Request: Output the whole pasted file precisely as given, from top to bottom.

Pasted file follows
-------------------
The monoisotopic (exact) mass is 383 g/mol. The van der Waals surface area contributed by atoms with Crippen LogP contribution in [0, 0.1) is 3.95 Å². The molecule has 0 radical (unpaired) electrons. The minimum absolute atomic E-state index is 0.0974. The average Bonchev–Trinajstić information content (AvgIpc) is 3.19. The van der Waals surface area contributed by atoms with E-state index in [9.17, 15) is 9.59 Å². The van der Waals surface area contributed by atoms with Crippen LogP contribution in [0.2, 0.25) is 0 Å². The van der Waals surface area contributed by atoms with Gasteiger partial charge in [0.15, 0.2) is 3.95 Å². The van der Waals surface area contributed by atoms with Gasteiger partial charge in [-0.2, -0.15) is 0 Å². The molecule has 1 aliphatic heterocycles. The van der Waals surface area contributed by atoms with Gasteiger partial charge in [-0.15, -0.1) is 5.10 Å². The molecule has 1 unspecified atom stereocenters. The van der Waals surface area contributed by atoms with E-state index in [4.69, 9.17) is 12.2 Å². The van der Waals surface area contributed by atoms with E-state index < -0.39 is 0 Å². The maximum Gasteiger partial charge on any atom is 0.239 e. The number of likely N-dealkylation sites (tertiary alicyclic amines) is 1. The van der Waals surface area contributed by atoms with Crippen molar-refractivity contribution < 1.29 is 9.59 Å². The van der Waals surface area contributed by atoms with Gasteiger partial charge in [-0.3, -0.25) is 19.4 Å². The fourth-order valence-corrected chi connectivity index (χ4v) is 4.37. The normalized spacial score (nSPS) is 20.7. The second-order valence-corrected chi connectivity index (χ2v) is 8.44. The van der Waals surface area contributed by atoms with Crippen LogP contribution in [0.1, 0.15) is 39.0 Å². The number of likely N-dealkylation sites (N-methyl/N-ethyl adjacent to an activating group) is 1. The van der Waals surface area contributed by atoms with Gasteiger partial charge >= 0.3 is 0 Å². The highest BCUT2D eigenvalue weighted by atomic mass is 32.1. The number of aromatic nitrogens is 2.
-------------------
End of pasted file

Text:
The monoisotopic (exact) mass is 383 g/mol. The van der Waals surface area contributed by atoms with Crippen LogP contribution in [0, 0.1) is 3.95 Å². The molecule has 0 radical (unpaired) electrons. The minimum absolute atomic E-state index is 0.0974. The average Bonchev–Trinajstić information content (AvgIpc) is 3.19. The van der Waals surface area contributed by atoms with E-state index in [9.17, 15) is 9.59 Å². The van der Waals surface area contributed by atoms with Crippen LogP contribution in [0.2, 0.25) is 0 Å². The van der Waals surface area contributed by atoms with Gasteiger partial charge in [0.15, 0.2) is 3.95 Å². The van der Waals surface area contributed by atoms with Gasteiger partial charge in [-0.2, -0.15) is 0 Å². The molecule has 1 aliphatic heterocycles. The van der Waals surface area contributed by atoms with Gasteiger partial charge in [-0.15, -0.1) is 5.10 Å². The molecule has 1 unspecified atom stereocenters. The van der Waals surface area contributed by atoms with E-state index in [4.69, 9.17) is 12.2 Å². The van der Waals surface area contributed by atoms with E-state index < -0.39 is 0 Å². The maximum Gasteiger partial charge on any atom is 0.239 e. The number of likely N-dealkylation sites (tertiary alicyclic amines) is 1. The van der Waals surface area contributed by atoms with Crippen molar-refractivity contribution < 1.29 is 9.59 Å². The van der Waals surface area contributed by atoms with Gasteiger partial charge in [-0.3, -0.25) is 19.4 Å². The fourth-order valence-corrected chi connectivity index (χ4v) is 4.37. The normalized spacial score (nSPS) is 20.7. The second-order valence-corrected chi connectivity index (χ2v) is 8.44. The van der Waals surface area contributed by atoms with Crippen LogP contribution in [0.1, 0.15) is 39.0 Å². The number of likely N-dealkylation sites (N-methyl/N-ethyl adjacent to an activating group) is 1. The van der Waals surface area contributed by atoms with Gasteiger partial charge >= 0.3 is 0 Å². The highest BCUT2D eigenvalue weighted by atomic mass is 32.1. The number of aromatic nitrogens is 2.